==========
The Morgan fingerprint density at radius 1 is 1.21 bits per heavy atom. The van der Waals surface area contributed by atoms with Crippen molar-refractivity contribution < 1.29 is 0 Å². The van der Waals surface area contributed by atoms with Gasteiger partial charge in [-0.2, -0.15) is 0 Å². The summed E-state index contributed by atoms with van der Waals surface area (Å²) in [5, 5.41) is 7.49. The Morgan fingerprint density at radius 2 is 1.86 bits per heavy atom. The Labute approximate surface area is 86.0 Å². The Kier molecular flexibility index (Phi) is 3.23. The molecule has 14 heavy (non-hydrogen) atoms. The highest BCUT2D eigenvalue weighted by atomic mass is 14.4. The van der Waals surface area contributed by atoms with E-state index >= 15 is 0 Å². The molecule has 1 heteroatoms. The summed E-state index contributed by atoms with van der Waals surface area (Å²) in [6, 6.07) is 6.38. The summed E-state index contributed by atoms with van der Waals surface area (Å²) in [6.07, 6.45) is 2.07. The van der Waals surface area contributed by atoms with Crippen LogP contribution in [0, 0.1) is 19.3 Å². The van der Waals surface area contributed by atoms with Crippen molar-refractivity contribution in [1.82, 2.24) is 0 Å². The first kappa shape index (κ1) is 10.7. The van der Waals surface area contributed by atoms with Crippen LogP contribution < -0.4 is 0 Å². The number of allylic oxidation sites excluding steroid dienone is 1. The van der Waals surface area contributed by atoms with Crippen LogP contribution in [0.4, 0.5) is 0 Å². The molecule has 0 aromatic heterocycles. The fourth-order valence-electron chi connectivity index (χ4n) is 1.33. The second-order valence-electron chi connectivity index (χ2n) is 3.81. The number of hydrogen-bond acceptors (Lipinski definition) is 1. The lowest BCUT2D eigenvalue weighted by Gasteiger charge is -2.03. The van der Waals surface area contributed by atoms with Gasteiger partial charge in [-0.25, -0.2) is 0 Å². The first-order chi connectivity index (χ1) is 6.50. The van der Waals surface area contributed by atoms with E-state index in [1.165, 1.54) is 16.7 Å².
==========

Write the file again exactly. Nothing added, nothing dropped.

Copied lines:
The Morgan fingerprint density at radius 1 is 1.21 bits per heavy atom. The van der Waals surface area contributed by atoms with Crippen molar-refractivity contribution < 1.29 is 0 Å². The van der Waals surface area contributed by atoms with Gasteiger partial charge in [-0.2, -0.15) is 0 Å². The summed E-state index contributed by atoms with van der Waals surface area (Å²) in [5, 5.41) is 7.49. The Morgan fingerprint density at radius 2 is 1.86 bits per heavy atom. The Labute approximate surface area is 86.0 Å². The Kier molecular flexibility index (Phi) is 3.23. The molecule has 14 heavy (non-hydrogen) atoms. The highest BCUT2D eigenvalue weighted by atomic mass is 14.4. The van der Waals surface area contributed by atoms with E-state index >= 15 is 0 Å². The molecule has 1 heteroatoms. The summed E-state index contributed by atoms with van der Waals surface area (Å²) in [6, 6.07) is 6.38. The summed E-state index contributed by atoms with van der Waals surface area (Å²) in [6.07, 6.45) is 2.07. The van der Waals surface area contributed by atoms with Crippen LogP contribution in [0, 0.1) is 19.3 Å². The van der Waals surface area contributed by atoms with Crippen molar-refractivity contribution in [1.82, 2.24) is 0 Å². The first kappa shape index (κ1) is 10.7. The van der Waals surface area contributed by atoms with Crippen LogP contribution < -0.4 is 0 Å². The number of allylic oxidation sites excluding steroid dienone is 1. The van der Waals surface area contributed by atoms with Crippen LogP contribution in [0.4, 0.5) is 0 Å². The molecule has 0 aromatic heterocycles. The fourth-order valence-electron chi connectivity index (χ4n) is 1.33. The second-order valence-electron chi connectivity index (χ2n) is 3.81. The number of hydrogen-bond acceptors (Lipinski definition) is 1. The lowest BCUT2D eigenvalue weighted by Gasteiger charge is -2.03. The van der Waals surface area contributed by atoms with Gasteiger partial charge in [-0.25, -0.2) is 0 Å². The first-order chi connectivity index (χ1) is 6.50. The van der Waals surface area contributed by atoms with E-state index in [1.165, 1.54) is 16.7 Å².